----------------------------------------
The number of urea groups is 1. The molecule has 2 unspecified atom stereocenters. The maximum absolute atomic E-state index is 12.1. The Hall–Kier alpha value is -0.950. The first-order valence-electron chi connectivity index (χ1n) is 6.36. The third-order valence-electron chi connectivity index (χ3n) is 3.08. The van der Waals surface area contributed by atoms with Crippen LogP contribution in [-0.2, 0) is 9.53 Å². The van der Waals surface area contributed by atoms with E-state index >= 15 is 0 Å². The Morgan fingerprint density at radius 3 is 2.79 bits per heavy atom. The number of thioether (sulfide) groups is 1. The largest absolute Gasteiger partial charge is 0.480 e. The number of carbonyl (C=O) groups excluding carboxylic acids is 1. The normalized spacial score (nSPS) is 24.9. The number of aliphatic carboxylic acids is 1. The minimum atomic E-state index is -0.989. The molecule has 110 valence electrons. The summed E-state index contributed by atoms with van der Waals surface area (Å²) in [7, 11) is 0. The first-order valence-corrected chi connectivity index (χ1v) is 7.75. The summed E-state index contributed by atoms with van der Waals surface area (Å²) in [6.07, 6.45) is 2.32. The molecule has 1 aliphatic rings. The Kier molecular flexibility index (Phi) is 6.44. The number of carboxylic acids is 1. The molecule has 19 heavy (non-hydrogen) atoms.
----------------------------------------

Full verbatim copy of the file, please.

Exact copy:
The number of urea groups is 1. The molecule has 2 unspecified atom stereocenters. The maximum absolute atomic E-state index is 12.1. The Hall–Kier alpha value is -0.950. The first-order valence-electron chi connectivity index (χ1n) is 6.36. The third-order valence-electron chi connectivity index (χ3n) is 3.08. The van der Waals surface area contributed by atoms with Crippen LogP contribution in [-0.2, 0) is 9.53 Å². The van der Waals surface area contributed by atoms with E-state index >= 15 is 0 Å². The Morgan fingerprint density at radius 3 is 2.79 bits per heavy atom. The number of thioether (sulfide) groups is 1. The largest absolute Gasteiger partial charge is 0.480 e. The number of carbonyl (C=O) groups excluding carboxylic acids is 1. The normalized spacial score (nSPS) is 24.9. The number of aliphatic carboxylic acids is 1. The minimum atomic E-state index is -0.989. The molecule has 110 valence electrons. The summed E-state index contributed by atoms with van der Waals surface area (Å²) in [7, 11) is 0. The first-order valence-corrected chi connectivity index (χ1v) is 7.75. The summed E-state index contributed by atoms with van der Waals surface area (Å²) in [6.07, 6.45) is 2.32. The molecule has 1 aliphatic rings. The Kier molecular flexibility index (Phi) is 6.44. The number of carboxylic acids is 1. The molecule has 19 heavy (non-hydrogen) atoms.